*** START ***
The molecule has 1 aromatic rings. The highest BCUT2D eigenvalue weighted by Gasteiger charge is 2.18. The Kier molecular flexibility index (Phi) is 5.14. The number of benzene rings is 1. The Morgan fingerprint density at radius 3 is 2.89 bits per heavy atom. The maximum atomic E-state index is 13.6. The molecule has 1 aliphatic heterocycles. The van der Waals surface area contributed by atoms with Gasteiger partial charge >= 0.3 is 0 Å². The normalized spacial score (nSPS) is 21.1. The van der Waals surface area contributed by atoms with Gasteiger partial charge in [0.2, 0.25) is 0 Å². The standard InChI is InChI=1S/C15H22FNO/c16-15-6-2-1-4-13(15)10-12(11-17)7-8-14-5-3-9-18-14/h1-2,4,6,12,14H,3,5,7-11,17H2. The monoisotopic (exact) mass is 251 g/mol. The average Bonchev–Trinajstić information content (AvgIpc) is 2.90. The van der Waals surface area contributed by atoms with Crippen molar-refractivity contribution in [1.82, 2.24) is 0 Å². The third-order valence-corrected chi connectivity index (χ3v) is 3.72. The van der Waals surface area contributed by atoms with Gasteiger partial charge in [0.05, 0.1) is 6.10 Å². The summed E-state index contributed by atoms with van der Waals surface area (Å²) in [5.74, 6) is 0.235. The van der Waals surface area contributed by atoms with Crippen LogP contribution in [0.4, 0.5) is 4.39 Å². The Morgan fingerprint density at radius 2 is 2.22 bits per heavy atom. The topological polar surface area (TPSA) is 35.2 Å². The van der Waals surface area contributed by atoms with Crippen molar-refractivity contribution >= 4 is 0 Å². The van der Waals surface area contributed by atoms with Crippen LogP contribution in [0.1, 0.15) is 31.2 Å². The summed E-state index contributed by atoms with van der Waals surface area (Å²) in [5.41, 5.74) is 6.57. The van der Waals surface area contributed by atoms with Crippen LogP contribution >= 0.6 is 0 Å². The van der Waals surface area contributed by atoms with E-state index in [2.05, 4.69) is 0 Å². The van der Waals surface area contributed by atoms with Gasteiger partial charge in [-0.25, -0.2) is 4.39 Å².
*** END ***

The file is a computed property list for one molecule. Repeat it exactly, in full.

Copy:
The molecule has 1 aromatic rings. The highest BCUT2D eigenvalue weighted by Gasteiger charge is 2.18. The Kier molecular flexibility index (Phi) is 5.14. The number of benzene rings is 1. The Morgan fingerprint density at radius 3 is 2.89 bits per heavy atom. The maximum atomic E-state index is 13.6. The molecule has 1 aliphatic heterocycles. The van der Waals surface area contributed by atoms with Gasteiger partial charge >= 0.3 is 0 Å². The normalized spacial score (nSPS) is 21.1. The van der Waals surface area contributed by atoms with Gasteiger partial charge in [0.2, 0.25) is 0 Å². The standard InChI is InChI=1S/C15H22FNO/c16-15-6-2-1-4-13(15)10-12(11-17)7-8-14-5-3-9-18-14/h1-2,4,6,12,14H,3,5,7-11,17H2. The monoisotopic (exact) mass is 251 g/mol. The average Bonchev–Trinajstić information content (AvgIpc) is 2.90. The van der Waals surface area contributed by atoms with Crippen molar-refractivity contribution in [1.82, 2.24) is 0 Å². The third-order valence-corrected chi connectivity index (χ3v) is 3.72. The van der Waals surface area contributed by atoms with Gasteiger partial charge in [0.05, 0.1) is 6.10 Å². The summed E-state index contributed by atoms with van der Waals surface area (Å²) in [5.74, 6) is 0.235. The van der Waals surface area contributed by atoms with Crippen LogP contribution in [0.4, 0.5) is 4.39 Å². The Morgan fingerprint density at radius 2 is 2.22 bits per heavy atom. The topological polar surface area (TPSA) is 35.2 Å². The van der Waals surface area contributed by atoms with Crippen molar-refractivity contribution >= 4 is 0 Å². The van der Waals surface area contributed by atoms with Crippen LogP contribution in [0.1, 0.15) is 31.2 Å². The summed E-state index contributed by atoms with van der Waals surface area (Å²) in [5.41, 5.74) is 6.57. The van der Waals surface area contributed by atoms with Crippen LogP contribution >= 0.6 is 0 Å². The van der Waals surface area contributed by atoms with E-state index in [2.05, 4.69) is 0 Å². The van der Waals surface area contributed by atoms with Gasteiger partial charge in [-0.25, -0.2) is 4.39 Å².